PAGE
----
We, too, hope other victims won’t be discouraged by this case. Again, though, Buck’s selection of words could have been more appropriate. Calling the facts of the case “pitiful” could be construed by other victims as discouraging.
Emotions aside, the facts of the case and Buck’s responsibility to his constituents compelled him not to prosecute.
According to the Independent, the Greeley police chief and the Boulder County district attorney felt that the case was handled properly and would have been difficult at best:
Greeley Police Chief Jerry Garner said that isn’t the case. He said the case was handled “exactly appropriately” by the DA. “This was a case that would never succeed in court. There was no chance this would result in a conviction,” he said.
At the time, Buck said he sent the police reports to the Boulder County DA’s office for review as well, and that they agreed with his analysis that this would have been a difficult case to prosecute.
While Buck’s wording was, as the Greeley Tribune argued, less than sensitive, the prosecutorial obligations were met:
Local attorney Frank Henderson, who wrote a guest column to the Tribune supporting Buck’s decision, cites American Bar Association Standards for Criminal Justice (3-3.9(a)) as an ethical obligation not to prosecute a case that he does not believe can result in conviction.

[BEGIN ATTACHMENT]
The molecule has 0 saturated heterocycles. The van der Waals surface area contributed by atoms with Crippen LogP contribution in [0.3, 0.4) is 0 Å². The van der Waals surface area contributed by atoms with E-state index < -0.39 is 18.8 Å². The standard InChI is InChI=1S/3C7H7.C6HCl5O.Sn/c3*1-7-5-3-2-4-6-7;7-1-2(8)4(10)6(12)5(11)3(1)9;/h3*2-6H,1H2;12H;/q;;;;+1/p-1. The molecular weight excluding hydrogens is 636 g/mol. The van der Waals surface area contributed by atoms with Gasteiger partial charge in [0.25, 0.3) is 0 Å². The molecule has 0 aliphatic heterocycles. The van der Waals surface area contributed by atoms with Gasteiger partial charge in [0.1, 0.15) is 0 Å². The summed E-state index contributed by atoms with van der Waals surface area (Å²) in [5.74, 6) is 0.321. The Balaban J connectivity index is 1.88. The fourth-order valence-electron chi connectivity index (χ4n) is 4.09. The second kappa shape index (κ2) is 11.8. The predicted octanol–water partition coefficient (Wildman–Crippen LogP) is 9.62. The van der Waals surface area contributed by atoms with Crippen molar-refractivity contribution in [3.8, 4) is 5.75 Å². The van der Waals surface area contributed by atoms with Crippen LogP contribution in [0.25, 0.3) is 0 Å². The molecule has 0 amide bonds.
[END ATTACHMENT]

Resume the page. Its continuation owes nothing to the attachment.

Henderson quotes the code as saying: “A prosecutor should not institute, or cause to be instituted, or permit the continued pendency of criminal charges when the prosecutor knows that the charges are not supported by probable cause. A prosecutor should not institute, cause to be instituted, or permit the continued pendency of criminal charges in the absence of sufficient admissible evidence to support a conviction.”
Despite the furor over the story in 2006, Buck went on to be reelected Weld County DA in 2008, without opposition.
Owen Loftus, spokesman for Buck’s campaign, told Battle ’10 that this story has been shopped to news outlets, and that when ProgressNow Colorado could not find any takers, they “facilitated” the interview with the Independent.